Review: Sherlock Holmes and the Baker Street Irregulars: The Fall of the Amazing Zalindas

25 May

9780439828369_p0_v2_s260x420As a Sherlockian, I was excited when I heard about Sherlock Holmes and the Baker Street Irregulars: The Fall of the Amazing Zalindas, even though it came out in 2006. That goes to show how behind the times I am, but Tracy Mack and Michael Citrin created a book well worth visiting. It’s an excellent read for late elementary and middle school readers who are intrigued by Sherlock Holmes or the mystery genre.

The novel, the first in a series, focuses on the Baker Street Irregulars, Sherlock Holmes’s network of street urchins who help him in his cases. In the original canon stories, little is known about them, except that the leader of the group is named Wiggins. The Fall of the Amazing Zalindas follows Wiggins and his gang, particularly Ozzie, an orphan who works for a heartless scrivener.

The mystery starts as a simple one: How did the tightrope-walking Zalindas fall to their deaths at a nearby circus? Evidence suggests it was an accident, but foul play is suspected. This mystery gives way to a greater one involving a priceless book.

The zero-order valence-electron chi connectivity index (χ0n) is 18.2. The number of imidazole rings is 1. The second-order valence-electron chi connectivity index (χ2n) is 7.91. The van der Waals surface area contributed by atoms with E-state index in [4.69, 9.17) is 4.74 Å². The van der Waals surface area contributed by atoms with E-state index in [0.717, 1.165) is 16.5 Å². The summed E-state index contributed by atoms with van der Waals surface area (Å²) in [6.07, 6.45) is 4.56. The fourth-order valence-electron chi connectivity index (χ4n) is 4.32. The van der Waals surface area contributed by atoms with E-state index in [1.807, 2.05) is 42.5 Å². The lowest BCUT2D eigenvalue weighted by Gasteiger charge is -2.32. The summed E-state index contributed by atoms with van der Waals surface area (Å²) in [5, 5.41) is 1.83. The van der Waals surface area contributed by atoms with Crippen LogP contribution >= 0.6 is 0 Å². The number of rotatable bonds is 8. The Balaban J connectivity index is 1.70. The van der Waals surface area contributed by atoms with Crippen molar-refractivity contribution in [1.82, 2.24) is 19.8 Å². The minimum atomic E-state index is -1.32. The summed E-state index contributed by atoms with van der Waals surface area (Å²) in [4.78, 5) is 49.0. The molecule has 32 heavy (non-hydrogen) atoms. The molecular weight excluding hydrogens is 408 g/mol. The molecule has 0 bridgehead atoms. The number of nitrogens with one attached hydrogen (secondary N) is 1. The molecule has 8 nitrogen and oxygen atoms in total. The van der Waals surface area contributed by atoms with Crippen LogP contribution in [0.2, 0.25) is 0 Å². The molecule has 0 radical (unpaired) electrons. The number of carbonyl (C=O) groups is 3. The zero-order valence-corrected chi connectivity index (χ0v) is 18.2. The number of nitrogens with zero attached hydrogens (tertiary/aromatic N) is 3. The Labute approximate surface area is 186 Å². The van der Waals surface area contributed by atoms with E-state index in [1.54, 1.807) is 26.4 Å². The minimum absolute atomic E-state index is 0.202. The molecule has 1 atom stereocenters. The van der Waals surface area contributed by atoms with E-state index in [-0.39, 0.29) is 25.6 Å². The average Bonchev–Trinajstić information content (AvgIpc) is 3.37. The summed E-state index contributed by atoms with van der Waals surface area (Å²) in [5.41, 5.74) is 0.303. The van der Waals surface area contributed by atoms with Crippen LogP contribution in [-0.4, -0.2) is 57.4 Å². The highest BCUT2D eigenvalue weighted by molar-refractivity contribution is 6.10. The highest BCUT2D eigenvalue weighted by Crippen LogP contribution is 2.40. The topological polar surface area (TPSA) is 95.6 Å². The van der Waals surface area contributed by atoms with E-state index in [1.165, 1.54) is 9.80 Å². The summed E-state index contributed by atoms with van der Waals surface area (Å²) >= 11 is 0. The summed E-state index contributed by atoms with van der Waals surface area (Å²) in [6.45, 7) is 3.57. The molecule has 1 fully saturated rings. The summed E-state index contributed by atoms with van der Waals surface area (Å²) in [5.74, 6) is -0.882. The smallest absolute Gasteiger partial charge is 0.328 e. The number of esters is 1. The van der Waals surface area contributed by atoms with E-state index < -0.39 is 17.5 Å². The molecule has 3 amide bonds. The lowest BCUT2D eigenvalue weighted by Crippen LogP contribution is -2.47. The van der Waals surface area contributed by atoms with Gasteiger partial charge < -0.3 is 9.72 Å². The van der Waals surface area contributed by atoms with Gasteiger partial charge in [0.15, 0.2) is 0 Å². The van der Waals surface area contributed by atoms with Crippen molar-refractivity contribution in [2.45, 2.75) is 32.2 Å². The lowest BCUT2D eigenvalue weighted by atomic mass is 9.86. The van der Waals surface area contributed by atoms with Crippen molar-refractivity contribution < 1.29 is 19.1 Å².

I immediately felt sympathy for Ozzie, who shows enough cleverness to impress the great detective himself. The rest of the gang is given character as well: the tough leader Wiggins, Alfie, who makes up for his small size with fierceness, a kind Punjabi boy named Rohan, and Eliot, an Irish seamster.

Although the group is strictly a boys’ club, investigations at the circus lead them to a fortune-teller’s daughter, Pilar. She insists on helping them, and her stubbornness and bravery results in Holmes calling her “a little Irene Adler” – a huge compliment considering that Adler was “The Woman”, one of the few women Holmes ever admired!

Sherlock Holmes is a secondary character to the boys in this story, but an important mentor to the boys. Coauthor Michael Citrin is a Sherlock Holmes fan and it shows- there are lots of canonical references and nods throughout the story.

One thing that broke my heart about the book, though, was the reduction of Holmes’s assistant Watson to a rather mean-spirited buffoon who didn’t help in investigations and disliked the Irregulars throughout the story. I suppose that taking Watson out of the equation gives the boys more opportunity to interact with Holmes, but so many adaptations and pastiches already give poor Watson the short end of the stick.

The book contains a satisfying story by itself, but it also sets up bigger questions for the series. Will Ozzie find out who his father is? How will the boys’ relationships with each other grow and change?

The book also contains several full-page illustrations done by Greg Ruth, which are done in pen and ink and have an appropriately timeless feel to them. And keep your eye out for out of place bold letters in the text. A secret message is threaded through the book!


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